The sewing salon training program asks students to commit to up to 30 weeks of sewing instruction using both domestic and industrial machines, along with entrepreneurial business training. Once training is completed, students are paired with a local employer in the sewn products industry for paid sewing apprenticeships that cover 20 weeks.
“What we realized is there’s a tremendous need in Kansas City for people to hire trained stitchers,” said Eileen Bobowski, the executive director at The Sewing Labs.
“So what we do is we partner with other nonprofits in Kansas City, who either have a workforce development arm or a jobs training arm, and we let those other nonprofits know that we have a viable path for their clients that can lead them into financial dignity,” she said.
Kansas City has a notable history in the fashion and textile industry. During World War II, it was the second-largest garment manufacturing hub in the United States, thanks to Nelly Don, a woman-owned company that made a name for itself by selling stylish dresses to customers with limited incomes and pivoted into manufacturing women’s military and work clothing during the war.
Today, the sewn products industry still holds strong in the region. Over 60 companies, such as Kansas City Tent & Awning Co., the Sealy mattress company, Missouri Star Quilt Co. and Sandlot partner with The Sewing Labs to provide students with sewing apprenticeships leading to full-time employment.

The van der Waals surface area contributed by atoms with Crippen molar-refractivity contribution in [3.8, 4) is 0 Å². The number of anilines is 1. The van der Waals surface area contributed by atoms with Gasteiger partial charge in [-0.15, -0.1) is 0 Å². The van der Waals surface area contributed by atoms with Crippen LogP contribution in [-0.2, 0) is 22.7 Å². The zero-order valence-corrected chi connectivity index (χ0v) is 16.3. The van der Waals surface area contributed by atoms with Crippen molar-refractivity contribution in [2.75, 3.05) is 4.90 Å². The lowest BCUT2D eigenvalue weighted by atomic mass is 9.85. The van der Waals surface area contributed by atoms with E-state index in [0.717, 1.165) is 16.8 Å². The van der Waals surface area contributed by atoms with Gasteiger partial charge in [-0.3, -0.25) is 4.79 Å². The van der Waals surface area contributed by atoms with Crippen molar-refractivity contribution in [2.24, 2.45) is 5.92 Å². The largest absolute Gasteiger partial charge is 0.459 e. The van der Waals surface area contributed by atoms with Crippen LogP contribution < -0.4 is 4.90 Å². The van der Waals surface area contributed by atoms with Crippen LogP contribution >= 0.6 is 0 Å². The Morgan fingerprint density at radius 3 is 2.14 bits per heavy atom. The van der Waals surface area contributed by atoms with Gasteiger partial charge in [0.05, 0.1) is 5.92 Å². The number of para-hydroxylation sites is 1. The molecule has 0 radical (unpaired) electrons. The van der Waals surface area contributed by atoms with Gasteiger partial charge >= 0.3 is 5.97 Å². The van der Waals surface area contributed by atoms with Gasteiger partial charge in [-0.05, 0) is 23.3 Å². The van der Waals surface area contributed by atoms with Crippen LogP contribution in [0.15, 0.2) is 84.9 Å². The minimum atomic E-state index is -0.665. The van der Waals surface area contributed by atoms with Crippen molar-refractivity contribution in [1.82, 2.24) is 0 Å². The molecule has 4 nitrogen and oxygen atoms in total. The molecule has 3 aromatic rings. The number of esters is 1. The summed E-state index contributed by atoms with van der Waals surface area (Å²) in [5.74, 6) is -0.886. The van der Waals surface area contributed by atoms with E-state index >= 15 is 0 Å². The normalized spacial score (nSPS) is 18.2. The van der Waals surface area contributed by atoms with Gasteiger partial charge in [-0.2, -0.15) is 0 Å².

“We’re really trying to create a pipeline of trained stitchers to meet the high demand here in Kansas City,” Bobowski said.
Although the pandemic slowed the program down, 17 apprentices have entered the sewing salon so far, and 83% have gotten stitching jobs after their graduations. The nonprofit plans to enroll 30 apprentices a year going forward, Bobowski said.
To make that happen, The Sewing Labs was awarded a $100,000 grant by the Ewing Marion Kauffman Foundation in 2019, which allowed them to purchase 10 new pieces of industrial equipment, hire two part-time teachers and offer students stipends.
The labs also moved to a larger space, with more room for classes and their machinery.
Importance of sewing apprenticeships
The federal Apprenticeship Ambassadors initiative has recruited apprenticeship programs in more than 40 industries. The ambassadors are expected to create 460 new registered apprenticeship programs and hire more than 10,000 new apprentices, according to the White House.
They will also conduct 5,000 outreach and training events to help businesses, labor groups and schools launch similar programs.
About 93% of workers who complete registered apprenticeships gain employment, according to Apprenticeship USA.